Def Leppard frontman Joe Elliott says the music industry is doing nothing to help young emerging talent succeed.
Def Leppard's Joe Elliott says young bands don't have the ''infrastructure'' in place to sell millions of records.
The 58-year-old rocker has sold over 100 million albums worldwide during the legendary Sheffield rock band's career spanning four decades, but he says the music industry is in a sorry state with emerging talent unable to make big bucks unless they are pop megastars like Adele or Taylor Swift.
The 'Pour Some Sugar On Me' hitmaker thinks MTV having more of a focus on reality TV than music videos is partly to blame.
He told the Daily Star newspaper: ''The only people selling records the way we used to are Adele and Taylor Swift.
''But the infrastructure isn't laid out for them like it was for us. MTV was primed and ready to be picked like an apple in an orchard in the 80s - now it's a reality TV channel.''
Joe previously said that musicians nowadays spend too much time on Twitter, Instagram and Facebook, time which they could spend honing their songs, and he is ''glad'' the medium wasn't around when the hard rock band started out in 1977.
He said: ''I'm glad it wasn't around when we started, purely because it gave us more opportunity to concentrate on what we really wanted to be. It wasn't, like, 'We can't rehearse today because we've got to answer all these questions.' I think that actually is one of the reasons there aren't so many bands coming through the way that we did - they have other tasks they have to perform that we didn't.''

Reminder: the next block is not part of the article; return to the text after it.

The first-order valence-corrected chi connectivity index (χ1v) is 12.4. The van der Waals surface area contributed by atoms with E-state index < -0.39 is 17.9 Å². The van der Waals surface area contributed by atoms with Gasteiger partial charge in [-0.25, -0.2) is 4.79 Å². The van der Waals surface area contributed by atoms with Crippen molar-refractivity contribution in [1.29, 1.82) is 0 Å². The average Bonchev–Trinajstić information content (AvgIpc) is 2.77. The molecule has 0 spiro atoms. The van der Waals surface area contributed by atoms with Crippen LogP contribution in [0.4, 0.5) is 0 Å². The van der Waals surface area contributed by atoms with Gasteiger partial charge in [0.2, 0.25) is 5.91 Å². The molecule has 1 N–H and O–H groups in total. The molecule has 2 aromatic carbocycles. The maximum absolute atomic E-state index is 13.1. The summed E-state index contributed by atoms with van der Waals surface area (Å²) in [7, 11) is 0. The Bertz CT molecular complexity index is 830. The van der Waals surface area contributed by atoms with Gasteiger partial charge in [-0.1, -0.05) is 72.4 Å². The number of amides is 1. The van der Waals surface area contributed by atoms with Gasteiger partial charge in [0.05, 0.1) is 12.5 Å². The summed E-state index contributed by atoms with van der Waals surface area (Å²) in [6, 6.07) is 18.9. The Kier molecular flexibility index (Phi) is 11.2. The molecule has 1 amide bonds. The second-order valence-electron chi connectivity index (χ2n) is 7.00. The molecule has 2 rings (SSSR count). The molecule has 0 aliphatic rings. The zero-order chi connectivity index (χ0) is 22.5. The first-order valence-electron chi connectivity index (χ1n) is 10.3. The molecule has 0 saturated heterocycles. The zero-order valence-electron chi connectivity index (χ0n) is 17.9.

The singer doesn't think he'd have been ''as good'' a singer if he'd spent his time at the start of his career responding to tweets rather than rehearsing with his bandmates.
He continued: ''We learned to play our instruments, we learned to sing, we learned to write songs together, and that was our only focus. Once we got that down, and then if other stuff comes in, you can probably split your time and manage to do both.
''For me, I'm not sure I would have been as good if I was starting off the way it is now. It would have been too much of an interference.''
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